8. The effect of clause 1 will be to reduce the maximum amount payable under the CSCS. An individual currently entitled to 9 months’ salary on departure will still receive a sum equivalent to 9 months’ salary. However, an individual who under the current compulsory early severance terms might be entitled to (say) 27 months’ salary would instead have their payment capped at only 12 months’ salary if made compulsorily redundant.

Subsection (4)
provides that, where the cost of providing an early retirement package (for example including an actuarially unreduced pension, or enhanced pension) exceeds the cap, benefits will be paid as a cash lump sum equivalent to the cap rather than as an early retirement package. In such cases pension benefits will be preserved for payment at normal pension age (or may be paid early on an actuarially-adjusted basis in accordance with pension scheme rules). Subsection (3) provides that that cost will be determined in accordance with guidance issued by the Minister for the Civil Service.

10. Subsection (5) provides that the cap applies where a person is issued with a notice of dismissal after the provision comes into force, or agrees to voluntary severance after that time.

11. Subsection (10) excludes from the capping provisions any compensation in lieu of notice and any payments made on early termination of fixed term contracts.

12. Subsection (11) confers an order-making power on the Minister for the Civil Service to relax the caps by increasing the number of months specified in subsection (2). That power is subject to affirmative resolution procedures in the House of Commons: see clause 2(7) and (8).

Clause 2 - Final provisions

13. Clause 2 provides for clause 1 to expire 12 months after it comes into force. It also grants order-making powers to the Minister to repeal clause 1 before it is due to expire, to extend the date on which clause 1 will expire, and to revive clause 1 after it has expired or been repealed. The powers to extend the expiry date and to revive clause 1 are subject to affirmative resolution procedures in the House of Commons. The power to repeal is subject to negative resolution procedures.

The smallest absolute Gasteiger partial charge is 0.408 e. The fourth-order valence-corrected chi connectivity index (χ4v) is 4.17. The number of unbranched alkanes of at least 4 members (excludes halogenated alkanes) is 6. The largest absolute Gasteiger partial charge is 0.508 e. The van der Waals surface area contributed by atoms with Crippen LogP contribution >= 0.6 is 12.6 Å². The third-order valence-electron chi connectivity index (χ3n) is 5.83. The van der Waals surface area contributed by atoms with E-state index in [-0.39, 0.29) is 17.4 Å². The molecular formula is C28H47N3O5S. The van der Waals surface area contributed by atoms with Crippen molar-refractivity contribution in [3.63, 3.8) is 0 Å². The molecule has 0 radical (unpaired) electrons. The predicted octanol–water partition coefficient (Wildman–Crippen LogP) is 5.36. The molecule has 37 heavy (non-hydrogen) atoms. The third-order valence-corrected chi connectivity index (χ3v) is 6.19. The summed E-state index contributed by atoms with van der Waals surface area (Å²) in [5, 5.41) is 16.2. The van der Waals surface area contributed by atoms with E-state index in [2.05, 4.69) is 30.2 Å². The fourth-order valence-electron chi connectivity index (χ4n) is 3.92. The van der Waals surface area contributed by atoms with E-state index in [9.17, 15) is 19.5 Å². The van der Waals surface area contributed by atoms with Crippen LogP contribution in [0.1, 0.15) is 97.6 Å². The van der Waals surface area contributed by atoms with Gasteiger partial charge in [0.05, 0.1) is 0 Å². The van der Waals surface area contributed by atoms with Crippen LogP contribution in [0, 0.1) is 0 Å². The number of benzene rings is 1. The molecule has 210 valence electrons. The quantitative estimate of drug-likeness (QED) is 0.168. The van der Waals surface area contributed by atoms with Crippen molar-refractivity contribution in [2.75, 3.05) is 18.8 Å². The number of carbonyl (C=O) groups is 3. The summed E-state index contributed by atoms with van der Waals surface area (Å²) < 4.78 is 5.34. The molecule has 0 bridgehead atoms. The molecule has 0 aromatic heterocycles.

14. Subsection (5) provides that the expiry or repeal of clause 1 will not affect the application of clause 1 to any compensation benefits provided in connection with severance occurring before its expiry or repeal.

financial effects

15. The Bill will significantly reduce the costs to Departments of funding exits. It may lead to minor levels of increased administration costs for the CSCS, for example, communication costs, or costs of making severance calculations.

Public sector manpower

16. The Bill may require an increase in staff, on a temporary basis, to calculate the severance payments.

summary of the impact assessment

17. The Bill will not impact on business, the third sector or the environment. It will not impose costs of more then £5m on the public sector. It has therefore not been subject to an Impact Assessment. The Equality Impact Assessment can be obtained from the Cabinet Office.

compatIbility with the european convention on human rights

18. The Minister for the Cabinet Office has stated, pursuant to section 19(1)(a) of the Human Rights Act 1998, that in his view the Bill is compatible with the Convention rights. The Government considers that the limits in clause 1 are not an interference with the right to possessions protected by Article 1 of Protocol 1 (A1P1) to the European Convention on Human Rights. A1P1 provides that everyone is entitled to the peaceful enjoyment of his possessions and that no-one shall be deprived of his possessions except in the public interest and subject to the conditions provided for by law.  First, payments under the CSCS are not considered to be "possessions" within A1P1. Second, those limits only apply where notice of compulsory severance is given, or voluntary severance agreed, after clause 1 comes into force. So there is no deprivation of or interference with existing possessions (if any).

Commencement dates

19. The Bill is to come into force on the date it receives Royal Assent: see clause 2(2).